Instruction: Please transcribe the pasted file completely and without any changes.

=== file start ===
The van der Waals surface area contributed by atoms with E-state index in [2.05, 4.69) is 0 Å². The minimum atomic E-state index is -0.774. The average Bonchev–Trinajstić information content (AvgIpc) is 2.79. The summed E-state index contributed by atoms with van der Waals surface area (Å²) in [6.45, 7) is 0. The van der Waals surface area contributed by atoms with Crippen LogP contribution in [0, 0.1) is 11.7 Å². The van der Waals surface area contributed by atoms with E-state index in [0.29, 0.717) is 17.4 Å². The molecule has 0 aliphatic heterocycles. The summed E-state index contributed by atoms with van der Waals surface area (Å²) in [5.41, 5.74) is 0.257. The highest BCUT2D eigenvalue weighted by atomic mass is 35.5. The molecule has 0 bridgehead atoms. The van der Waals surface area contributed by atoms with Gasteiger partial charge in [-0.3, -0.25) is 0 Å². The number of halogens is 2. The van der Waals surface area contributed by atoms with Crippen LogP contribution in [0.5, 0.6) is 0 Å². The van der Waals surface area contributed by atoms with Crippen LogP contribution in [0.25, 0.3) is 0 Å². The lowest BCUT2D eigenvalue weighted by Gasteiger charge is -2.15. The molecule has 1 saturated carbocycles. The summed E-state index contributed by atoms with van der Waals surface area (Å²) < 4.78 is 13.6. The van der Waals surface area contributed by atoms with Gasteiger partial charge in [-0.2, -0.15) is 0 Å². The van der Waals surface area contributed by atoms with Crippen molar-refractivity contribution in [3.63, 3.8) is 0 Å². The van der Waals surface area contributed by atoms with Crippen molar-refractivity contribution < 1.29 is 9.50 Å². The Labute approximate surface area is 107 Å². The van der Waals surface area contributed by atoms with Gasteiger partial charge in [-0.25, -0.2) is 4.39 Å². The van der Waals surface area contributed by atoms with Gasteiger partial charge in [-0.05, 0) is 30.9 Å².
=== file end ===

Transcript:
The van der Waals surface area contributed by atoms with E-state index in [2.05, 4.69) is 0 Å². The minimum atomic E-state index is -0.774. The average Bonchev–Trinajstić information content (AvgIpc) is 2.79. The summed E-state index contributed by atoms with van der Waals surface area (Å²) in [6.45, 7) is 0. The van der Waals surface area contributed by atoms with Crippen LogP contribution in [0, 0.1) is 11.7 Å². The van der Waals surface area contributed by atoms with E-state index in [0.29, 0.717) is 17.4 Å². The molecule has 0 aliphatic heterocycles. The summed E-state index contributed by atoms with van der Waals surface area (Å²) in [5.41, 5.74) is 0.257. The highest BCUT2D eigenvalue weighted by atomic mass is 35.5. The molecule has 0 bridgehead atoms. The van der Waals surface area contributed by atoms with Gasteiger partial charge in [-0.3, -0.25) is 0 Å². The number of halogens is 2. The van der Waals surface area contributed by atoms with Crippen LogP contribution in [0.5, 0.6) is 0 Å². The van der Waals surface area contributed by atoms with Crippen LogP contribution in [0.25, 0.3) is 0 Å². The lowest BCUT2D eigenvalue weighted by Gasteiger charge is -2.15. The molecule has 1 saturated carbocycles. The summed E-state index contributed by atoms with van der Waals surface area (Å²) < 4.78 is 13.6. The van der Waals surface area contributed by atoms with Gasteiger partial charge in [-0.2, -0.15) is 0 Å². The van der Waals surface area contributed by atoms with Crippen molar-refractivity contribution in [3.63, 3.8) is 0 Å². The van der Waals surface area contributed by atoms with Crippen molar-refractivity contribution < 1.29 is 9.50 Å². The Labute approximate surface area is 107 Å². The van der Waals surface area contributed by atoms with Gasteiger partial charge in [-0.25, -0.2) is 4.39 Å². The van der Waals surface area contributed by atoms with Gasteiger partial charge in [-0.05, 0) is 30.9 Å².